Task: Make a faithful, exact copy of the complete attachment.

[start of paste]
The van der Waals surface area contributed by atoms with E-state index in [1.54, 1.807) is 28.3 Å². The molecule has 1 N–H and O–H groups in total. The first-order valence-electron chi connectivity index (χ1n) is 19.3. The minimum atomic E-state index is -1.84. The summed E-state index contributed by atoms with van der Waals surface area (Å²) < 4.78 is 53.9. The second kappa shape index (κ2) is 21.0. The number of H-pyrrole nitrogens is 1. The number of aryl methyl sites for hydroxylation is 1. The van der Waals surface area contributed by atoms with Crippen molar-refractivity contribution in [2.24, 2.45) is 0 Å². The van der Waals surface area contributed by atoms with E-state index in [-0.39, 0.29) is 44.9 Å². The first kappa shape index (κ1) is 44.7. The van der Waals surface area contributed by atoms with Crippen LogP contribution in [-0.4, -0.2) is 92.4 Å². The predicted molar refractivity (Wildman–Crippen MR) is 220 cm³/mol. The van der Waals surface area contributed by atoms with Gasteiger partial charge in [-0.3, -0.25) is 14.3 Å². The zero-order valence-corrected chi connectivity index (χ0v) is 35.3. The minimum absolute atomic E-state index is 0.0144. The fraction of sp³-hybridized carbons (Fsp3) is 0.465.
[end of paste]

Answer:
The van der Waals surface area contributed by atoms with E-state index in [1.54, 1.807) is 28.3 Å². The molecule has 1 N–H and O–H groups in total. The first-order valence-electron chi connectivity index (χ1n) is 19.3. The minimum atomic E-state index is -1.84. The summed E-state index contributed by atoms with van der Waals surface area (Å²) < 4.78 is 53.9. The second kappa shape index (κ2) is 21.0. The number of H-pyrrole nitrogens is 1. The number of aryl methyl sites for hydroxylation is 1. The van der Waals surface area contributed by atoms with Crippen molar-refractivity contribution in [2.24, 2.45) is 0 Å². The van der Waals surface area contributed by atoms with E-state index in [-0.39, 0.29) is 44.9 Å². The first kappa shape index (κ1) is 44.7. The van der Waals surface area contributed by atoms with Crippen LogP contribution in [-0.4, -0.2) is 92.4 Å². The predicted molar refractivity (Wildman–Crippen MR) is 220 cm³/mol. The van der Waals surface area contributed by atoms with Gasteiger partial charge in [-0.3, -0.25) is 14.3 Å². The zero-order valence-corrected chi connectivity index (χ0v) is 35.3. The minimum absolute atomic E-state index is 0.0144. The fraction of sp³-hybridized carbons (Fsp3) is 0.465.